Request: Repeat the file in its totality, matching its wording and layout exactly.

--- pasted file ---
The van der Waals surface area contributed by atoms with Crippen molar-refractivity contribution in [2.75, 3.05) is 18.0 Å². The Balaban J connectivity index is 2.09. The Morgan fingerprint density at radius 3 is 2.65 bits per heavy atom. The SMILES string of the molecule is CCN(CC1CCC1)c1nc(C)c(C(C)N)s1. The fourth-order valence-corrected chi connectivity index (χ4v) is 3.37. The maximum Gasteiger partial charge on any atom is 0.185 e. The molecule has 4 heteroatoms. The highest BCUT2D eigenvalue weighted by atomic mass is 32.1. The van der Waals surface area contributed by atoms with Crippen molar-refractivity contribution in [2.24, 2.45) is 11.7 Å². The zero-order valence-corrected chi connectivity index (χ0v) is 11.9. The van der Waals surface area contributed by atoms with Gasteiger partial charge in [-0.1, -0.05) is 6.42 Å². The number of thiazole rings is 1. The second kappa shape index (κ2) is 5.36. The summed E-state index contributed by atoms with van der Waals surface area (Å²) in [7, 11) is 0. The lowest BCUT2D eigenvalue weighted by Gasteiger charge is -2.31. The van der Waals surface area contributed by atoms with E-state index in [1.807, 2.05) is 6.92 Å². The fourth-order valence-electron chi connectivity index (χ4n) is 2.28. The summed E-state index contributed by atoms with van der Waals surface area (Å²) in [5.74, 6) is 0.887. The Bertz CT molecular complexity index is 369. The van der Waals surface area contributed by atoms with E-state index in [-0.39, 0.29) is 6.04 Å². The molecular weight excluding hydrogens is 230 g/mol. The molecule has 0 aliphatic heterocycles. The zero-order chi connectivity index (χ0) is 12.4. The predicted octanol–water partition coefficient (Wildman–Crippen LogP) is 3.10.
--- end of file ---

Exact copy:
The van der Waals surface area contributed by atoms with Crippen molar-refractivity contribution in [2.75, 3.05) is 18.0 Å². The Balaban J connectivity index is 2.09. The Morgan fingerprint density at radius 3 is 2.65 bits per heavy atom. The SMILES string of the molecule is CCN(CC1CCC1)c1nc(C)c(C(C)N)s1. The fourth-order valence-corrected chi connectivity index (χ4v) is 3.37. The maximum Gasteiger partial charge on any atom is 0.185 e. The molecule has 4 heteroatoms. The highest BCUT2D eigenvalue weighted by atomic mass is 32.1. The van der Waals surface area contributed by atoms with Crippen molar-refractivity contribution in [2.24, 2.45) is 11.7 Å². The zero-order valence-corrected chi connectivity index (χ0v) is 11.9. The van der Waals surface area contributed by atoms with Gasteiger partial charge in [-0.1, -0.05) is 6.42 Å². The number of thiazole rings is 1. The second kappa shape index (κ2) is 5.36. The summed E-state index contributed by atoms with van der Waals surface area (Å²) in [7, 11) is 0. The lowest BCUT2D eigenvalue weighted by Gasteiger charge is -2.31. The van der Waals surface area contributed by atoms with E-state index in [1.807, 2.05) is 6.92 Å². The fourth-order valence-electron chi connectivity index (χ4n) is 2.28. The summed E-state index contributed by atoms with van der Waals surface area (Å²) in [5.74, 6) is 0.887. The Bertz CT molecular complexity index is 369. The van der Waals surface area contributed by atoms with E-state index in [-0.39, 0.29) is 6.04 Å². The molecular weight excluding hydrogens is 230 g/mol. The molecule has 0 aliphatic heterocycles. The zero-order chi connectivity index (χ0) is 12.4. The predicted octanol–water partition coefficient (Wildman–Crippen LogP) is 3.10.